Conclusions: Minimally invasive, image-guided cochlear implantation is possible using electrodes from the three FDA-approved manufacturers. Lateral wall electrodes were associated with less intracochlear trauma suggesting that they may be better suited for this surgical technique.
View Article and Find Full Text PDF

Download full-text PDF

Source Listing
November 2013

Percutaneous cochlear implant drilling via customized frames: an in vitro study.

Otolaryngol Head Neck Surg 2010 Mar;142(3):421-6

Department of Otolaryngology, Vanderbilt University, Nashville, TN, USA.

Objective: Percutaneous cochlear implantation (PCI) surgery uses patient-specific customized microstereotactic frames to achieve a single drill-pass from the lateral skull to the cochlea, avoiding vital anatomy. We demonstrate the use of a specific microstereotactic frame, called a "microtable," to perform PCI surgery on cadaveric temporal bone specimens.

Study Design: Feasibility study using cadaveric temporal bones.

Subjects And Methods: PCI drilling was performed on six cadaveric temporal bone specimens. The main steps involved were 1) placing three bone-implanted markers surrounding the ear, 2) obtaining a CT scan, 3) planning a safe surgical path to the cochlea avoiding vital anatomy, 4) constructing a microstereotactic frame to constrain the drill to the planned path, and 5) affixing the frame to the markers and using it to drill to the cochlea. The specimens were CT scanned after drilling to show the achieved path. Deviation of the drilled path from the desired path was computed, and the closest distance of the mid-axis of the drilled path from critical structures was measured.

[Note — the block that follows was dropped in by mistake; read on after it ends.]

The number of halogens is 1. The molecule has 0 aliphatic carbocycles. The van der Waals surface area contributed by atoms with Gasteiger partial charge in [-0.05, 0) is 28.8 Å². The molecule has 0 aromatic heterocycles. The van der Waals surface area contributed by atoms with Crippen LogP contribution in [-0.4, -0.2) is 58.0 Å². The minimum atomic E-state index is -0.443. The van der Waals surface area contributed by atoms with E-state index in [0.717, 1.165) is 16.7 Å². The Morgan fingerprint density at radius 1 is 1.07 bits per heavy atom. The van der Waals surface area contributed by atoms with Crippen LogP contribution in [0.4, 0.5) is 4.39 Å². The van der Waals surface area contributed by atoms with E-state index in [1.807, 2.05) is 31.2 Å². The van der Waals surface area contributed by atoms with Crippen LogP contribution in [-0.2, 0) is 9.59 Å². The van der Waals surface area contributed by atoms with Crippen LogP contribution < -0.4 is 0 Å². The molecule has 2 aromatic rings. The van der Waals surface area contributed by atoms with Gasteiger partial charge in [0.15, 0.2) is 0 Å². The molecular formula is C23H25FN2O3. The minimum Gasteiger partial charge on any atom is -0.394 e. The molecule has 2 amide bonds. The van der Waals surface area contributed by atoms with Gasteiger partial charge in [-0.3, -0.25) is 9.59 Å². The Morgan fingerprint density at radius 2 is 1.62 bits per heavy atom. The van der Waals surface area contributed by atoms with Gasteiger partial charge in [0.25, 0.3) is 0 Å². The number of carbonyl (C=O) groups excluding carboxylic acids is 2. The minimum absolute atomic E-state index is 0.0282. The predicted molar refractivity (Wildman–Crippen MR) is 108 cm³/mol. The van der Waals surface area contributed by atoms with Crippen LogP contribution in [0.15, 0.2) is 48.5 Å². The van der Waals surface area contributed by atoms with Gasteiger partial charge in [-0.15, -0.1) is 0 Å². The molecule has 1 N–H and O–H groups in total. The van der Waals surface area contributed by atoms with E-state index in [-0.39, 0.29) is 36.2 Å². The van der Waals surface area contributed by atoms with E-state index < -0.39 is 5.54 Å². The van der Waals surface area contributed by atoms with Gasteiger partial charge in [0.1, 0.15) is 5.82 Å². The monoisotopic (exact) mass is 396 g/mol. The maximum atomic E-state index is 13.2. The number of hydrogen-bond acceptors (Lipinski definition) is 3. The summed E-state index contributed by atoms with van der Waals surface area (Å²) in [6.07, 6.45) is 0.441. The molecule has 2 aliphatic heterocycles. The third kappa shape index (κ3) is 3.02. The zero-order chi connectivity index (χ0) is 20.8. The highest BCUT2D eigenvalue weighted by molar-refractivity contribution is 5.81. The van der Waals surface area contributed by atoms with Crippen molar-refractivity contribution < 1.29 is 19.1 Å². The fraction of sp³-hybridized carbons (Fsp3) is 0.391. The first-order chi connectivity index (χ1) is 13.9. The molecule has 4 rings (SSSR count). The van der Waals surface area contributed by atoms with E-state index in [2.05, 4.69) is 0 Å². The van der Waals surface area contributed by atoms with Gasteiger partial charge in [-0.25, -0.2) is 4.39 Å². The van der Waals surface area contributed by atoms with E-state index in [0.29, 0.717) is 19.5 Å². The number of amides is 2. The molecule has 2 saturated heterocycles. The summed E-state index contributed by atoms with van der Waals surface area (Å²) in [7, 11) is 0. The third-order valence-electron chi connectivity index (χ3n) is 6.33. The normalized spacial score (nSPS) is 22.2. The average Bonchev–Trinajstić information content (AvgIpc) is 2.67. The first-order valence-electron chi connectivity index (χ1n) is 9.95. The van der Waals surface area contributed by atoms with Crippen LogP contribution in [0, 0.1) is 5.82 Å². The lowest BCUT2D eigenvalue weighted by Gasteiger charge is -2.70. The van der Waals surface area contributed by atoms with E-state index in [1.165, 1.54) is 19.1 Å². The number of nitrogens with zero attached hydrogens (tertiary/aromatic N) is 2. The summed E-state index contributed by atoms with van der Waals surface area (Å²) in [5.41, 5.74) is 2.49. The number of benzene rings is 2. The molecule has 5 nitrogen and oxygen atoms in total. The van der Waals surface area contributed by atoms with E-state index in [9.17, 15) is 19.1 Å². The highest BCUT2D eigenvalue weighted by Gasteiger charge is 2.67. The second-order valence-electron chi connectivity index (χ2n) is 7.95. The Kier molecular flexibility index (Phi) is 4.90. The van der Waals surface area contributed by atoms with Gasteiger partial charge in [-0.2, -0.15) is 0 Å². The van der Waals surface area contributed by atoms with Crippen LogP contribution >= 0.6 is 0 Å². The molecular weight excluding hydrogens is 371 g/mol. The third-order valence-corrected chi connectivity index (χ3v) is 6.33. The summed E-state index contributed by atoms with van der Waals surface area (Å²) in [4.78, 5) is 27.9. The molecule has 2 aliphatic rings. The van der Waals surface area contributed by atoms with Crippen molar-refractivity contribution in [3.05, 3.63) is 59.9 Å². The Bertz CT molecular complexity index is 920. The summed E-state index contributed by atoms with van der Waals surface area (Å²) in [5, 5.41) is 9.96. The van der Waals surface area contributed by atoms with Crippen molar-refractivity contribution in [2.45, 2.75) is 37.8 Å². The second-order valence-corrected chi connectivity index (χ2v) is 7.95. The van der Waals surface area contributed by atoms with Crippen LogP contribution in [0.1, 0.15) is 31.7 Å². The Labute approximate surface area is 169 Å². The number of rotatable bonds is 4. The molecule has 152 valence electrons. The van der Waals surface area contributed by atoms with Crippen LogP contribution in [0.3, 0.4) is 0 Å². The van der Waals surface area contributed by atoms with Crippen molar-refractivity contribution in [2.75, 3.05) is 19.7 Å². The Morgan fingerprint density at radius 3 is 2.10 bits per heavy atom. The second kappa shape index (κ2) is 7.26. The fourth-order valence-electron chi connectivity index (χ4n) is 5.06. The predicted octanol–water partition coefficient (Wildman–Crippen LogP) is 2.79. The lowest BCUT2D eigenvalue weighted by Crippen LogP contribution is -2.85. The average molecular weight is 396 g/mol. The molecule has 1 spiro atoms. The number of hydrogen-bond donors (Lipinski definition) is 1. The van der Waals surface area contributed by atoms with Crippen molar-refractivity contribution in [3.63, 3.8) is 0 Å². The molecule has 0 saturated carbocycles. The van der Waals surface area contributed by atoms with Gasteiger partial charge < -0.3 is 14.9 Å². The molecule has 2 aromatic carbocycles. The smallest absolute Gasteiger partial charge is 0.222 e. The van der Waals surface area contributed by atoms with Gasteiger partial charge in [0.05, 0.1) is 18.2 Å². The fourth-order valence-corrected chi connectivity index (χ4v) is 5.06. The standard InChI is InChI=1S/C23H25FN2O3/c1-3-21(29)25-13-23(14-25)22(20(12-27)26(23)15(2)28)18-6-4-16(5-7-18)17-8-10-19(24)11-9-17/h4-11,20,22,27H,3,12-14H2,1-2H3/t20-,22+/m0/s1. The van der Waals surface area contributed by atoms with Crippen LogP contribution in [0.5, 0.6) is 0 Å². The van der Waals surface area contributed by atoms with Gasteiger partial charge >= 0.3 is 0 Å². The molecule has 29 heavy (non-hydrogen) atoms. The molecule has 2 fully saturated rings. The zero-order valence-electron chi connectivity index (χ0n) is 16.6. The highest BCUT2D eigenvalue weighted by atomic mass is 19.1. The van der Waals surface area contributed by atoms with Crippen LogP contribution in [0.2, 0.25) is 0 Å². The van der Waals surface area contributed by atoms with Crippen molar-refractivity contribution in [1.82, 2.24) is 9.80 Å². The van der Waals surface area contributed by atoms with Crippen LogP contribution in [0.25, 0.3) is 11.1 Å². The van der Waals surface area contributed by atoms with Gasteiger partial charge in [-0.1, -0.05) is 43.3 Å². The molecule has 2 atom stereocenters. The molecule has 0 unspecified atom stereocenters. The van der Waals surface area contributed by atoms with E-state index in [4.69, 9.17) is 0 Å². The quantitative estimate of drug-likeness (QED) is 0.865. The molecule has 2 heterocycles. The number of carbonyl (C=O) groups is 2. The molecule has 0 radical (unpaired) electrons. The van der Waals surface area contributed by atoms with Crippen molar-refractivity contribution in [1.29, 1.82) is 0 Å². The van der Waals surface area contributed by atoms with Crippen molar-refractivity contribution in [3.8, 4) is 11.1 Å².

Results: In all six specimens, we drilled successfully to the cochlea, preserving the facial nerve and ossicles. In four of six specimens, the chorda tympani was preserved, and in two of six specimens, it was sacrificed. The mean +/- standard deviation error at the target was found to be 0.31 +/- 0.10 mm. The closest distances of the mid-axis of the drilled path to structures were 1.28 +/- 0.17 mm to the facial nerve, 1.31 +/- 0.36 mm to the chorda tympani, and 1.59 +/- 0.43 mm to the ossicles.